5 Classic Marvel 'Star Wars' Comics From Long, Long Ago Worth Revisiting
This Wednesday, the first issue of Marvel Entertainment's Journey To Star Wars: The Force Awakens — Shattered Empire will be released, revealing all new details about what happened in a galaxy far, far away after the destruction of the second Death Star. It's one of the most high-profile Star Wars comics published by Marvel, but the company has a long history of publishing great, and occasionally very, very strange, Star Wars comics. To help prepare for what's to come, here's a selection of the highlights of Marvel's Star Wars career to date.
(For those looking to track down these issue, they're available digitally via ComiXology, and also Marvel's subscription service Marvel Unlimited.)
Heat Vision breakdown
Eight For Aduba-3 (Star Wars Nos. 7-10, 1977-1978)
The first original Star Wars story to follow the movie is one that demonstrates that not everyone has the tone of the movie down just yet — a space-age rehash of The Magnificent Seven starring Han Solo and Chewbacca sounds like a great idea until you get to the cynical bright green anthropomorphized rabbit, after all. As a relic of the days when rules surrounding Star Wars were far more lax, it's definitely a keeper — and, if you can get past the goofiness of the whole thing, it's a lot of fun, too.
To Take The Tarkin (Star Wars Nos. 51-52, 1981)
Years before Return of the Jedi revealed construction of a second Death Star, Marvel's Star Wars comic had introduced the Tarkin — a planned second generation of the Death Star idea, more powerful than the first and named after the Grand Moff in charge of the space station from the first movie. The two-part story that saw Luke, Leia and Lando go undercover in Empire territory to stop construction didn't just predate the mission from Jedi — it arguably delivered a superior story in the process.
Shira's Story (Star Wars Nos. 60-63, 1982)
In general, the Marvel series peaked in the era between The Empire Strikes Back and Return of the Jedi; the two movies had given enough of an idea of what made a Star Wars story "feel" right, while almost all of the major players remained on stage for the comic creators to deal with (Han Solo, of course, was lost in carbonite, but he was available for the occasional flashback when necessary). This let creators explore areas that the movies hadn't touched on without feeling too off-brand, as in this story arc about characters lost in the course of duty, and the possibility of double agents going undercover in enemy territory. (Shira Brie, the eponymous X-Wing pilot protagonist of this arc, would later re-appear in a significantly different form as the series drew to a close — but more on that later.)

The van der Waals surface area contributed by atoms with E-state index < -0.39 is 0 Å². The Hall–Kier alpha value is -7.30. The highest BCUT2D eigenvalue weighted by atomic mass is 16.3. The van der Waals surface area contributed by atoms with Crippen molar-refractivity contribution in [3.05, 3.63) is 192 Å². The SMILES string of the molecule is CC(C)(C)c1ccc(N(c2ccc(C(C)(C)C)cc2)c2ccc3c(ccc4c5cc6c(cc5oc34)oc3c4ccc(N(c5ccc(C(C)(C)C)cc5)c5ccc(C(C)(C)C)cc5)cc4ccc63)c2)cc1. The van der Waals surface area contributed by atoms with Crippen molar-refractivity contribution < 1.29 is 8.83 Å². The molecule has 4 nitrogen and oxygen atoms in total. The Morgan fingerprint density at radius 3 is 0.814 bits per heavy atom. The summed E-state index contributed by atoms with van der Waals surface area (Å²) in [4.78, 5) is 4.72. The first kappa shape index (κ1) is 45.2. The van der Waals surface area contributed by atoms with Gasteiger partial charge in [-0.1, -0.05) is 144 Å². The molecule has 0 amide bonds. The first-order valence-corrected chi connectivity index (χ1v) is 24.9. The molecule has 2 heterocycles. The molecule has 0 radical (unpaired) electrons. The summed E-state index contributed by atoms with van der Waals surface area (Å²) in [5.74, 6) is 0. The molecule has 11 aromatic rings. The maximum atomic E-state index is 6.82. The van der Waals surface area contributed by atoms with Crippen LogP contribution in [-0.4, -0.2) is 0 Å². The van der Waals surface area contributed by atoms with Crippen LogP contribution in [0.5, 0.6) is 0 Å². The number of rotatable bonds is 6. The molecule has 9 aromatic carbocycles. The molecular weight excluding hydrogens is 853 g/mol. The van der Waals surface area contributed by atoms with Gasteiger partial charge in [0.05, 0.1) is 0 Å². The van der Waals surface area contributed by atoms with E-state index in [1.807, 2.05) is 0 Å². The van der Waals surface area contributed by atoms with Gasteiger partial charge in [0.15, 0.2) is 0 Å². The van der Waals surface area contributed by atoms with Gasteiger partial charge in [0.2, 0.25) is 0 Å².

Jawas of Doom (Star Wars Nos. 81-85, 1983-1984)
After the (literally) explosive finale of Return of the Jedi, the monthly Star Wars series decided to kick back and relax with a number of issues focusing on the heroes trying to settle back into their lives post-war, with mixed results. Armed with a lot of humor to offset the derring-do adventures, these short stories act as almost an antidote to the melodrama of the final movie to date, while also playing for time when it comes to the all-important question of where does the franchise go without Darth Vader and the Emperor…?
First Strike (Star Wars Nos. 96-97, 100-107, 1985-1986)
The answer to that question, it turned out, was creating an all-new opposing force called the Nagai, made up of new characters and leftover Stormtroopers that really didn't want this "peace" thing to catch on. Amongst their number, a new Darth Vader-esque figure who wielded a "lightship," instead of a "lightsaber," and who'd later be revealed to be the presumed-dead Shira Brie, rebuilt as a cyborg. Despite the Marvel series' disconnection from larger Star Wars mythology, the character would prove popular enough to reappear in a number of "Expanded Universe" novels.
by Georg Szalai, Etan Vlessing
by Lesley Goldberg